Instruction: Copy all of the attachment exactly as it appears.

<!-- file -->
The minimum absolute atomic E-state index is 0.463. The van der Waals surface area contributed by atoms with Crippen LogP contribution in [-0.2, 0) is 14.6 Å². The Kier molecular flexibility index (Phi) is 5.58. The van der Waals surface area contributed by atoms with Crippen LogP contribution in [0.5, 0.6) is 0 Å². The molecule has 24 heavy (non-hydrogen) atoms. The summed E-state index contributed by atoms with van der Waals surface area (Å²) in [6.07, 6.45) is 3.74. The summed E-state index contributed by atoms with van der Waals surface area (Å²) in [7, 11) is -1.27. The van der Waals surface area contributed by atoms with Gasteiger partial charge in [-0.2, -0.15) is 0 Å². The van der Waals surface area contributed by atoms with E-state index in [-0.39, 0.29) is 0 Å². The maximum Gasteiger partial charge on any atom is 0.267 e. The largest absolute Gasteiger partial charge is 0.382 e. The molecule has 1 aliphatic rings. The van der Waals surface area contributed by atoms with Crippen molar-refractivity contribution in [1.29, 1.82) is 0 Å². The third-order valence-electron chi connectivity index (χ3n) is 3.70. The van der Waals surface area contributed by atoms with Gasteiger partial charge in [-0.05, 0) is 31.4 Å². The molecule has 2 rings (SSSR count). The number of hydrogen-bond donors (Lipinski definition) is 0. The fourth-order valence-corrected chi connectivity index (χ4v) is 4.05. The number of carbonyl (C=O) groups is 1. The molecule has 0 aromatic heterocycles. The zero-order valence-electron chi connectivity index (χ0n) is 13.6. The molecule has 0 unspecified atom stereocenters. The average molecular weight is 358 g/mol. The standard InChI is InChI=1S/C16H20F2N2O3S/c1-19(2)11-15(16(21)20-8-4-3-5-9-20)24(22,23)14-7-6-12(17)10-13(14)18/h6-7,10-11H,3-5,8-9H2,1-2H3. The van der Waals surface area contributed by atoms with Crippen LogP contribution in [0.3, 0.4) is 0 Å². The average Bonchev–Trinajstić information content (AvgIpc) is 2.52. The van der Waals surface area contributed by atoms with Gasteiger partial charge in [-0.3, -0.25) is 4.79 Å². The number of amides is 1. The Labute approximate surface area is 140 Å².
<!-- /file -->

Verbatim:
The minimum absolute atomic E-state index is 0.463. The van der Waals surface area contributed by atoms with Crippen LogP contribution in [-0.2, 0) is 14.6 Å². The Kier molecular flexibility index (Phi) is 5.58. The van der Waals surface area contributed by atoms with Crippen LogP contribution in [0.5, 0.6) is 0 Å². The molecule has 24 heavy (non-hydrogen) atoms. The summed E-state index contributed by atoms with van der Waals surface area (Å²) in [6.07, 6.45) is 3.74. The summed E-state index contributed by atoms with van der Waals surface area (Å²) in [7, 11) is -1.27. The van der Waals surface area contributed by atoms with Gasteiger partial charge in [-0.2, -0.15) is 0 Å². The van der Waals surface area contributed by atoms with E-state index in [-0.39, 0.29) is 0 Å². The maximum Gasteiger partial charge on any atom is 0.267 e. The largest absolute Gasteiger partial charge is 0.382 e. The molecule has 1 aliphatic rings. The van der Waals surface area contributed by atoms with Crippen molar-refractivity contribution in [1.29, 1.82) is 0 Å². The third-order valence-electron chi connectivity index (χ3n) is 3.70. The van der Waals surface area contributed by atoms with Gasteiger partial charge in [-0.05, 0) is 31.4 Å². The molecule has 2 rings (SSSR count). The number of hydrogen-bond donors (Lipinski definition) is 0. The fourth-order valence-corrected chi connectivity index (χ4v) is 4.05. The number of carbonyl (C=O) groups is 1. The molecule has 0 aromatic heterocycles. The zero-order valence-electron chi connectivity index (χ0n) is 13.6. The molecule has 0 unspecified atom stereocenters. The average molecular weight is 358 g/mol. The standard InChI is InChI=1S/C16H20F2N2O3S/c1-19(2)11-15(16(21)20-8-4-3-5-9-20)24(22,23)14-7-6-12(17)10-13(14)18/h6-7,10-11H,3-5,8-9H2,1-2H3. The van der Waals surface area contributed by atoms with Crippen LogP contribution in [0.3, 0.4) is 0 Å². The average Bonchev–Trinajstić information content (AvgIpc) is 2.52. The van der Waals surface area contributed by atoms with Gasteiger partial charge in [-0.3, -0.25) is 4.79 Å². The number of amides is 1. The Labute approximate surface area is 140 Å².